Tips for Motivating a Low-wage Workforce

August 1, 1998
Workforce’s March 1997 survey on human resources professionals’ thoughts about motivating a minimum-wage workforce, revealed that 62 percent of respondents say they have a problem retaining minimum wage workers strictly because of pay. Sixty-nine percent said they motivate such employees to better performance with incentives, such as bonuses, prizes or promotions. Finally, 53 percent said they’ve had to give benefits to minimum-wage workers because they were unable to retain them with pay alone.

So how do you keep a low-wage or minimum-wage workforce happy and productive? Here are three tips from Tony Bryant, human resources associate of Irving Tanning Co., a producer of fine leather products based in Hartland, Maine:

  • Connect workers to the big picture. It’s easy to become discouraged when you can’t see your impact on the final product. When you can see that your hard work is valuable, it makes you feel good.
  • Involve workers in decisions that affect their jobs. When making changes in policies and benefits, ask the workers their opinions. They’re the ones who have to live with the decisions, so involve them in the process.
  • Encourage personal growth. Educational benefits, training and internal promotions are good for both workers and their organizations.
And Miami-based Burger King Corp.’s Laura Parsons, director of field human resources for the firm’s U.S. operations, offers these tips:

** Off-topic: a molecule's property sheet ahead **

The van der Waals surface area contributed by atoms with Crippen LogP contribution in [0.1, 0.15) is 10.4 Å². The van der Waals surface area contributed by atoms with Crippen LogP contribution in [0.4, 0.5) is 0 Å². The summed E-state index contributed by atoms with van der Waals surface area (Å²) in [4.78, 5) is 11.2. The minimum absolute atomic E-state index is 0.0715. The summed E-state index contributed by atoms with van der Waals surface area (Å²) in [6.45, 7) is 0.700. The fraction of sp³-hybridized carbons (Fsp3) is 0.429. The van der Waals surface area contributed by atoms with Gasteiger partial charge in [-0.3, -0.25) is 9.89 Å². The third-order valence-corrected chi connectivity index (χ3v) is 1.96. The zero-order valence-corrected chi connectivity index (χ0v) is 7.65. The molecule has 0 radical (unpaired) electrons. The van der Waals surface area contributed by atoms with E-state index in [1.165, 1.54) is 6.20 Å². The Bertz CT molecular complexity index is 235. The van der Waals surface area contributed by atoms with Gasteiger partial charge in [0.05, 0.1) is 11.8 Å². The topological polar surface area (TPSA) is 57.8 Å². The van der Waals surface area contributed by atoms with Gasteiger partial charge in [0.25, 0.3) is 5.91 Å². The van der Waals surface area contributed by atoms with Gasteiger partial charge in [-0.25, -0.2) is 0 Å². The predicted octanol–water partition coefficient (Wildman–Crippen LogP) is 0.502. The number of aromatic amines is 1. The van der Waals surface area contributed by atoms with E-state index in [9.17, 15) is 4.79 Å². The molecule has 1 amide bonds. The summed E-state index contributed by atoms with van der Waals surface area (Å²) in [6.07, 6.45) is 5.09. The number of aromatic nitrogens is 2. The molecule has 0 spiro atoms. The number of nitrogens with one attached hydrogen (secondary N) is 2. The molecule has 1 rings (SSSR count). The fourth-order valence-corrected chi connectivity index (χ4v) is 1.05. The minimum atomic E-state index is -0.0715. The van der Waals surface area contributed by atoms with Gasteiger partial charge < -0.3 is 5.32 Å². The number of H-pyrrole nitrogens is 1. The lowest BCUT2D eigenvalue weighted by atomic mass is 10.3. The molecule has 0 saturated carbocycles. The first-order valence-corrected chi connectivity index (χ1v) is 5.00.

• Treat people well, and with respect.
  • Make the work environment a fun place to work. Burger King restaurant employees usually celebrate birthdays, anniversaries and recognize outstanding performance with a party. Some store employees organize softball teams and bowling leagues. Encourage activities that bring unity and teamwork.
  • Offer flexible schedules.
  • Offer bonuses. Burger King offers an anniversary bonus to employees for completing each year of service. The amount escalates with the employees’ years of service.
  • Offer benefits. Burger King offers a benefit program for full-time employees at its company-owned restaurants (3 percent are company-owned) who average 30 hours of work a week. The plan includes health care after six months of service and dental care after five years.
  • Offer management opportunities, and communicate the opportunities clearly and often.

Workforce, August 1998, Vol. 77, No. 8, p. 57.